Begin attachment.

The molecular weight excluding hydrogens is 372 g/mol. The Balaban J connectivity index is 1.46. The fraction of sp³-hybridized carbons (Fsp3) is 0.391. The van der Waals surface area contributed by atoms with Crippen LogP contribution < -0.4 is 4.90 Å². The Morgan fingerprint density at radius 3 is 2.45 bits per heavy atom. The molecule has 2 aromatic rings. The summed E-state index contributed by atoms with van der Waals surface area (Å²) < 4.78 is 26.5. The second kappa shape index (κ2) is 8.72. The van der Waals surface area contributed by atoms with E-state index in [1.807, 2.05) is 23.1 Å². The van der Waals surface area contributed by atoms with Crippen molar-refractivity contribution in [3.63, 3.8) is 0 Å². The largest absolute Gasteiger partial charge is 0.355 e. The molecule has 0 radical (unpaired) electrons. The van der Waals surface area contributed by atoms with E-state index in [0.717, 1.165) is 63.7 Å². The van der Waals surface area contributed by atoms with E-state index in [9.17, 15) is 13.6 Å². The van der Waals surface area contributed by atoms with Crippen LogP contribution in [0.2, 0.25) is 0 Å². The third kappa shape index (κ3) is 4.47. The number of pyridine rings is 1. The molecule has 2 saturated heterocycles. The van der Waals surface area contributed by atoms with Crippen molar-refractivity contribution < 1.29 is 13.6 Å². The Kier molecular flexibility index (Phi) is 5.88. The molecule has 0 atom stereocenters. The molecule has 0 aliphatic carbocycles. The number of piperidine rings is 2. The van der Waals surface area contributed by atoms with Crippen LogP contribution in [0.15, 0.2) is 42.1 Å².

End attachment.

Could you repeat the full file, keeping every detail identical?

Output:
The molecular weight excluding hydrogens is 372 g/mol. The Balaban J connectivity index is 1.46. The fraction of sp³-hybridized carbons (Fsp3) is 0.391. The van der Waals surface area contributed by atoms with Crippen LogP contribution < -0.4 is 4.90 Å². The Morgan fingerprint density at radius 3 is 2.45 bits per heavy atom. The molecule has 2 aromatic rings. The summed E-state index contributed by atoms with van der Waals surface area (Å²) < 4.78 is 26.5. The second kappa shape index (κ2) is 8.72. The van der Waals surface area contributed by atoms with E-state index in [1.807, 2.05) is 23.1 Å². The van der Waals surface area contributed by atoms with Crippen molar-refractivity contribution in [3.63, 3.8) is 0 Å². The largest absolute Gasteiger partial charge is 0.355 e. The molecule has 0 radical (unpaired) electrons. The van der Waals surface area contributed by atoms with E-state index in [0.717, 1.165) is 63.7 Å². The van der Waals surface area contributed by atoms with E-state index in [9.17, 15) is 13.6 Å². The van der Waals surface area contributed by atoms with Crippen LogP contribution in [0.2, 0.25) is 0 Å². The third kappa shape index (κ3) is 4.47. The number of pyridine rings is 1. The molecule has 2 saturated heterocycles. The van der Waals surface area contributed by atoms with Crippen molar-refractivity contribution < 1.29 is 13.6 Å². The Kier molecular flexibility index (Phi) is 5.88. The molecule has 0 atom stereocenters. The molecule has 0 aliphatic carbocycles. The number of piperidine rings is 2. The van der Waals surface area contributed by atoms with Crippen LogP contribution in [0.15, 0.2) is 42.1 Å².